Connecting state and local government leaders
A new project from Engaging Local Government Leaders compiles self-reported diversity data from 2,000 local governments.
Local government officials often discuss whether the leadership in their communities—city council members, mayors, city managers, administrators—reflects the diversity of the residents they represent. Despite the interest, there’s never been a comprehensive attempt to track diversity in local governments across the country—until now.
The Diversity Dashboard, a joint effort between Engaging Local Government Leaders and OpenGov, compiled self-reported data on gender, race, age and veteran status of nearly 2,000 local government leaders across the country. It’s the first nationwide analysis of diversity metrics among leaders across all forms of local government, including towns, townships, cities and counties.
The goal of the project is to examine diversity markers across multiple local governments to see what can be learned, and what can be done to improve those trends, said Kirsten Wyatt, co-founder and executive director of ELGL.
“We’ve known from other studies that have been done that local government leaders tend to be older, white men, and we wanted to look at the full landscape of local government leaders to see if that was true across all forms of government of all sizes,” Wyatt told Route Fifty. “And if it was, to see what we could learn from that. Or if there were pockets—geographically, demographically—where perhaps that leadership was getting more diverse, and what we can learn from that as well.”
The project, funded via Kickstarter campaign, is an expansion of a previous survey on diversity in government leadership among North Carolina’s 100 counties. Both projects relied on online surveys, asking government officials to self-report their information. For the Diversity Dashboard, research coordinators began by pulling census data for each state to identify the existing local governments, then reaching out to municipal or county leagues to cross-reference their membership lists to ensure that no municipalities had been overlooked.
Different kinds of local leaders responded, depending on the form of government, such as chief administrative officers, mayors or city managers. In some places, more than one leader might have participated. On the dashboard, users can look at the aggregate data, or drill down to see trends in states or particular municipalities.
Some of the results reflected long-held assumptions about government leadership. For example, two-thirds of respondents are white, while African-Americans are the next closest single race or ethnic group at 1.87 percent of respondents, followed by Hispanic leaders at 1.45 percent. More than 2 percent of respondents identified as belonging to more than one group, and 26.51 percent declined to disclose a race or ethnicity.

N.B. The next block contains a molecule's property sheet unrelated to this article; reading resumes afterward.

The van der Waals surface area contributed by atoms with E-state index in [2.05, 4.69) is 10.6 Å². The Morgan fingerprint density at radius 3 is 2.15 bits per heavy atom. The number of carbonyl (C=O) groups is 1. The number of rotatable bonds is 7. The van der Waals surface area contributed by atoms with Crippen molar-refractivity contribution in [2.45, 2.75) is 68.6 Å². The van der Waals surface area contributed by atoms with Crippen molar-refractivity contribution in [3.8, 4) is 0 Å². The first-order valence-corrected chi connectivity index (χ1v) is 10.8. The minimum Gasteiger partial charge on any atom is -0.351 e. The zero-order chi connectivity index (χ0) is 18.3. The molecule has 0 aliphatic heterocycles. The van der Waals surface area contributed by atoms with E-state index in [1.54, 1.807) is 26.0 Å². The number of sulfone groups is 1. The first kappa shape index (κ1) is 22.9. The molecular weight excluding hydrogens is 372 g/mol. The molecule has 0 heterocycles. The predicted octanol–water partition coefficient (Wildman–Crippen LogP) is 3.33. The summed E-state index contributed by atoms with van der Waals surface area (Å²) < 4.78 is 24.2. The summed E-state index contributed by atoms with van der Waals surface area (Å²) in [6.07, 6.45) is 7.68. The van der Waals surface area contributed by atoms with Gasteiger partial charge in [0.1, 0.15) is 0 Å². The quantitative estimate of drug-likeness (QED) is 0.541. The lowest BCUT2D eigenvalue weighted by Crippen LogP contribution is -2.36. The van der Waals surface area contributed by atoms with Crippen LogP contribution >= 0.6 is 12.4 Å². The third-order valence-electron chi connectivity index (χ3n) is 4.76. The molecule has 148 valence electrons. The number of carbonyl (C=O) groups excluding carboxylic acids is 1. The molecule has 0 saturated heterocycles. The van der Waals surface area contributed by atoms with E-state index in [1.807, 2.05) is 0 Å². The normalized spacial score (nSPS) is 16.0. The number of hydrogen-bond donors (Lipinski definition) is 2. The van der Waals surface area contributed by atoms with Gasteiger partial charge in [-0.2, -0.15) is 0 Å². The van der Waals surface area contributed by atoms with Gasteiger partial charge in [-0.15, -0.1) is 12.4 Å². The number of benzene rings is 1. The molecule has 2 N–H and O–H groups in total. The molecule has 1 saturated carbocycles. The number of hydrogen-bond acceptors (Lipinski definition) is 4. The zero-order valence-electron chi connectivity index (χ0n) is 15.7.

By state, Texas has the most minority respondents at 20, followed by Florida (14), Wisconsin (10), Pennsylvania (9) and Georgia and Alaska (both 8). All 10 respondents in Wisconsin are from smaller municipalities, ranging in population from 454 (the village of Coloma) to 3,433 (the city of Seymour).
Nearly half of respondents (46.80 percent) are male, while a quarter (25.97 percent) identified as female. But 26.51 percent didn’t include their gender.
Nearly half of respondents are 50 years or older, while just 8.16 percent of participating government leaders are between the ages of 21 and 39. Mayor participants in particular skew toward the older end of the age spectrum—44 percent are at least 60 years old, while 26.42 percent fall between the ages of 50 and 59 and 16.35 percent are between the ages of 40 to 49. Just 5.03 percent of mayors are under the age of 39, illustrating the “silver tsunami” of the looming mass retirement of Baby Boomers in government.
“It’s a topic that is honestly on almost every city management or municipal association’s conference agenda, and sometimes it’s just visibly obvious in a room that people are closer to retirement than they are to college graduation,” Wyatt said. “The data reaffirms that, and I think if any organization was questioning where to focus their efforts, this reenforces the idea of developing the skill-sets of people who are at the department-head level and may be able to take on a city-manager role in the next five years.”
Since the dataset went live, it’s continued to evolve. Researchers have received an additional 75 completed surveys since the project launched this week, and will continue to accept responses at least through October.
“We knew that we could wait until it was absolutely done and perfect, but that might have been another year,” Wyatt said. “So we said, ‘Let’s set a goal and release what we have at this point,’ kind of knowing that would spur others to participate once they saw how the data was arrayed and how it was being used. We’ve been obvious in saying that this is a work in progress and we want to get as many people as we can.”
Potential uses for the data include academic research, as well as providing a jumping-off point for conversations about how to improve diversity in leadership. Wyatt is also hopeful that municipal associations will begin to collect diversity information about their own members and upload it to the dashboard annually to continue the learning process.
“It’s really this idea that what gets measured, gets improved,” she said. “You can’t solve a problem that you can’t identify. Some people have said, ‘We know that local government is predominantly white and predominantly male,’ but what we wanted to do was get that starting point to start that conversation and use it to raise awareness of the fact that our organization is deeply committed to improving diversity in the local government leadership.”
Kate Elizabeth Queram is a Staff Correspondent for Government Executive’s Route Fifty and is based in Washington, D.C.